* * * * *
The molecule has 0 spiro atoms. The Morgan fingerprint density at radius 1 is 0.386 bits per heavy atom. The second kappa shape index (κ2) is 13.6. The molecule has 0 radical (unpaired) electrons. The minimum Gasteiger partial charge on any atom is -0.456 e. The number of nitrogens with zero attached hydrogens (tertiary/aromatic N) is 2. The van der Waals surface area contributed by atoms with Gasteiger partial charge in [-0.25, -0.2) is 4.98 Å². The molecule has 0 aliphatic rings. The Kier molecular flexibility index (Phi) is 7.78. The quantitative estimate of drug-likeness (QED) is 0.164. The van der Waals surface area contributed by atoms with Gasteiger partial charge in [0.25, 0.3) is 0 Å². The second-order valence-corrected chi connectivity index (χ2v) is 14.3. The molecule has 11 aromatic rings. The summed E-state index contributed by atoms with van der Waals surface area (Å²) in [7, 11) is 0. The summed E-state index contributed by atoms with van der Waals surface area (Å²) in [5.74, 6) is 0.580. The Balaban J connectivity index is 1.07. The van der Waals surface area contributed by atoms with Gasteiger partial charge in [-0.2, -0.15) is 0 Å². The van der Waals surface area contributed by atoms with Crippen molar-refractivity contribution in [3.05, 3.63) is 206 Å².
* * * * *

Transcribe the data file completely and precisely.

The molecule has 0 spiro atoms. The Morgan fingerprint density at radius 1 is 0.386 bits per heavy atom. The second kappa shape index (κ2) is 13.6. The molecule has 0 radical (unpaired) electrons. The minimum Gasteiger partial charge on any atom is -0.456 e. The number of nitrogens with zero attached hydrogens (tertiary/aromatic N) is 2. The van der Waals surface area contributed by atoms with Gasteiger partial charge in [-0.25, -0.2) is 4.98 Å². The molecule has 0 aliphatic rings. The Kier molecular flexibility index (Phi) is 7.78. The quantitative estimate of drug-likeness (QED) is 0.164. The van der Waals surface area contributed by atoms with Gasteiger partial charge in [0.25, 0.3) is 0 Å². The second-order valence-corrected chi connectivity index (χ2v) is 14.3. The molecule has 11 aromatic rings. The summed E-state index contributed by atoms with van der Waals surface area (Å²) in [7, 11) is 0. The summed E-state index contributed by atoms with van der Waals surface area (Å²) in [5.74, 6) is 0.580. The Balaban J connectivity index is 1.07. The van der Waals surface area contributed by atoms with Gasteiger partial charge in [-0.2, -0.15) is 0 Å². The van der Waals surface area contributed by atoms with Crippen molar-refractivity contribution in [3.05, 3.63) is 206 Å².